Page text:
Notification



Notification Issue Date:



Medical Policy Bulletin


Title:Injectable Dermal Fillers

Policy #:05.00.62h

This policy is applicable to the Company’s commercial products only. Policies that are applicable to the Company’s Medicare Advantage products are accessible via a separate Medicare Advantage policy database.


The Company makes decisions on coverage based on Policy Bulletins, benefit plan documents, and the member’s medical history and condition. Benefits may vary based on contract, and individual member benefits must be verified. The Company determines medical necessity only if the benefit exists and no contract exclusions are applicable.

When services can be administered in various settings, the Company reserves the right to reimburse only those services that are furnished in the most appropriate and cost-effective setting that is appropriate to the member’s medical needs and condition. This decision is based on the member’s current medical condition and any required monitoring or additional services that may coincide with the delivery of this service.

This Medical Policy Bulletin document describes the status of medical technology at the time the document was developed. Since that time, new technology may have emerged or new medical literature may have been published. This Medical Policy Bulletin will be reviewed regularly and be updated as scientific and medical literature becomes available. For more information on how Medical Policy Bulletins are developed, go to the About This Site section of this Medical Policy Web site.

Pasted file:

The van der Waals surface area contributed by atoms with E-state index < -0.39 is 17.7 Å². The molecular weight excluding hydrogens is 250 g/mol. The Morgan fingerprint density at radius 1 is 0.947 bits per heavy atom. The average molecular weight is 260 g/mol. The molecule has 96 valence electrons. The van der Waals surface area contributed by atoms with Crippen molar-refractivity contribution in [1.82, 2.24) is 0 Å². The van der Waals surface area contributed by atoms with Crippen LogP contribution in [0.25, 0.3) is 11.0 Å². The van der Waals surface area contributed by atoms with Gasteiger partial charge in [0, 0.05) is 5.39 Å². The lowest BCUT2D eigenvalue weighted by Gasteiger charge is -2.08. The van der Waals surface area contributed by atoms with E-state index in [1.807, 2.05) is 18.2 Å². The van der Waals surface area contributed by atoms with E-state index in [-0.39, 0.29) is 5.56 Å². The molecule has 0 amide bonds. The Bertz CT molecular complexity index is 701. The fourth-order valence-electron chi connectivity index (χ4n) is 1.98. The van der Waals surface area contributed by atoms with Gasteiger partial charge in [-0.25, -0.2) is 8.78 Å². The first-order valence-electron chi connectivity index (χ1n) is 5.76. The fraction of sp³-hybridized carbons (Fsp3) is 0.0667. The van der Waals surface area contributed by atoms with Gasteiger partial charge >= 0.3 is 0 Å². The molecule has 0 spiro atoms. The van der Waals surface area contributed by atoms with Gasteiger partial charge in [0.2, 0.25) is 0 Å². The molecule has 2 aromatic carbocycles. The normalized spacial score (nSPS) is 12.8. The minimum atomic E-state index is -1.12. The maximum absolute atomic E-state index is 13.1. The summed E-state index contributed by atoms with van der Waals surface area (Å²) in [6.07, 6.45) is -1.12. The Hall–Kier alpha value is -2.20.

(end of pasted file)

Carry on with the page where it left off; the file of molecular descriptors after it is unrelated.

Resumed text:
Policy

Coverage is subject to the terms, conditions, and limitations of the member's contract.

Radiesse® (injectable calcium hydroxylapatite) is considered medically necessary for unilateral vocal cord paralysis. All other uses of Radiesse® (injectable calcium hydroxylapatite) are not covered by the Company because they are considered a cosmetic service. Services that are cosmetic are a benefit contract exclusion for all products of the Company. Therefore, they are not eligible for reimbursement consideration.

Injectable dermal fillers, such as but not limited to, autologous fat transfer, Sculptra® (injectable poly-L-lactic acid), autologous cellular product (azficel-T, laVív), human collagen (CosmoDerm, CosmoPlast), hyaluronic acid (Restylane, Restylane L, Juvederm, Captique, Belotero Balance, Prevelle Silk, Hydrelle), modified hyaluronic acid from avian source (Hylan B Gel), bovine collagen (Zyplast, Zyderm), human collagen from human tissue (Cymetra), and polymethyl methacrylate [PMMA] microsphere-enhanced bovine collagen (Artefill) are not covered by the Company because they are considered a cosmetic service. Services that are cosmetic are a benefit contract exclusion for all products of the Company. Therefore, they are not eligible for reimbursement consideration.